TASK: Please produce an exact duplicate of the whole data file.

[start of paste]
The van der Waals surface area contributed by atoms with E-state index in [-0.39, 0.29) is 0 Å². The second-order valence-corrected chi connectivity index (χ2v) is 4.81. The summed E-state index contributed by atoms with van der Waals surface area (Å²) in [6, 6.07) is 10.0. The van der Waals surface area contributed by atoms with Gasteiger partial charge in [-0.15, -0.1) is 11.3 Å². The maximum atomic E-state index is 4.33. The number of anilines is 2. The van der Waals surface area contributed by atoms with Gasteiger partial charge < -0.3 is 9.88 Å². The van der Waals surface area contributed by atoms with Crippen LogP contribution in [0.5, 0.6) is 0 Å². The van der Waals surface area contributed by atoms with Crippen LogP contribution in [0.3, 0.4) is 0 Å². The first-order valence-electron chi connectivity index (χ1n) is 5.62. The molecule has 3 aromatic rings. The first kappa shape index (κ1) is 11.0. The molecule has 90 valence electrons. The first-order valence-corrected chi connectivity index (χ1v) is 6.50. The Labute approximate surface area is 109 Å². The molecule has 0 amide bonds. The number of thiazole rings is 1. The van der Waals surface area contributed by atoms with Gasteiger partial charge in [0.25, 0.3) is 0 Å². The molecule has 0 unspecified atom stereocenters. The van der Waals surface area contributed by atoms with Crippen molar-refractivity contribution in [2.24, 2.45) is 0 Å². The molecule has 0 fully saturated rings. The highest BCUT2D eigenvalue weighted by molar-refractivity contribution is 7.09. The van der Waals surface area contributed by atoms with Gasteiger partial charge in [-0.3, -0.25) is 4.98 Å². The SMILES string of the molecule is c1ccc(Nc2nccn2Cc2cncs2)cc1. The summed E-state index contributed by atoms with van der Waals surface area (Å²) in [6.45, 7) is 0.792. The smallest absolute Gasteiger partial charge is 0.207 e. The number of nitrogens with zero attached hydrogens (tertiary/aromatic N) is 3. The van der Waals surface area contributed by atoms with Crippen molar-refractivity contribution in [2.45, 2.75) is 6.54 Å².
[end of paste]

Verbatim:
The van der Waals surface area contributed by atoms with E-state index in [-0.39, 0.29) is 0 Å². The second-order valence-corrected chi connectivity index (χ2v) is 4.81. The summed E-state index contributed by atoms with van der Waals surface area (Å²) in [6, 6.07) is 10.0. The van der Waals surface area contributed by atoms with Gasteiger partial charge in [-0.15, -0.1) is 11.3 Å². The maximum atomic E-state index is 4.33. The number of anilines is 2. The van der Waals surface area contributed by atoms with Gasteiger partial charge < -0.3 is 9.88 Å². The van der Waals surface area contributed by atoms with Crippen LogP contribution in [0.5, 0.6) is 0 Å². The van der Waals surface area contributed by atoms with Crippen LogP contribution in [0.3, 0.4) is 0 Å². The first-order valence-electron chi connectivity index (χ1n) is 5.62. The molecule has 3 aromatic rings. The first kappa shape index (κ1) is 11.0. The molecule has 90 valence electrons. The first-order valence-corrected chi connectivity index (χ1v) is 6.50. The Labute approximate surface area is 109 Å². The molecule has 0 amide bonds. The number of thiazole rings is 1. The van der Waals surface area contributed by atoms with Gasteiger partial charge in [0.25, 0.3) is 0 Å². The molecule has 0 unspecified atom stereocenters. The van der Waals surface area contributed by atoms with Crippen molar-refractivity contribution in [2.24, 2.45) is 0 Å². The molecule has 0 fully saturated rings. The highest BCUT2D eigenvalue weighted by molar-refractivity contribution is 7.09. The van der Waals surface area contributed by atoms with Gasteiger partial charge in [-0.3, -0.25) is 4.98 Å². The SMILES string of the molecule is c1ccc(Nc2nccn2Cc2cncs2)cc1. The summed E-state index contributed by atoms with van der Waals surface area (Å²) in [6.45, 7) is 0.792. The smallest absolute Gasteiger partial charge is 0.207 e. The number of nitrogens with zero attached hydrogens (tertiary/aromatic N) is 3. The van der Waals surface area contributed by atoms with Crippen molar-refractivity contribution in [2.45, 2.75) is 6.54 Å².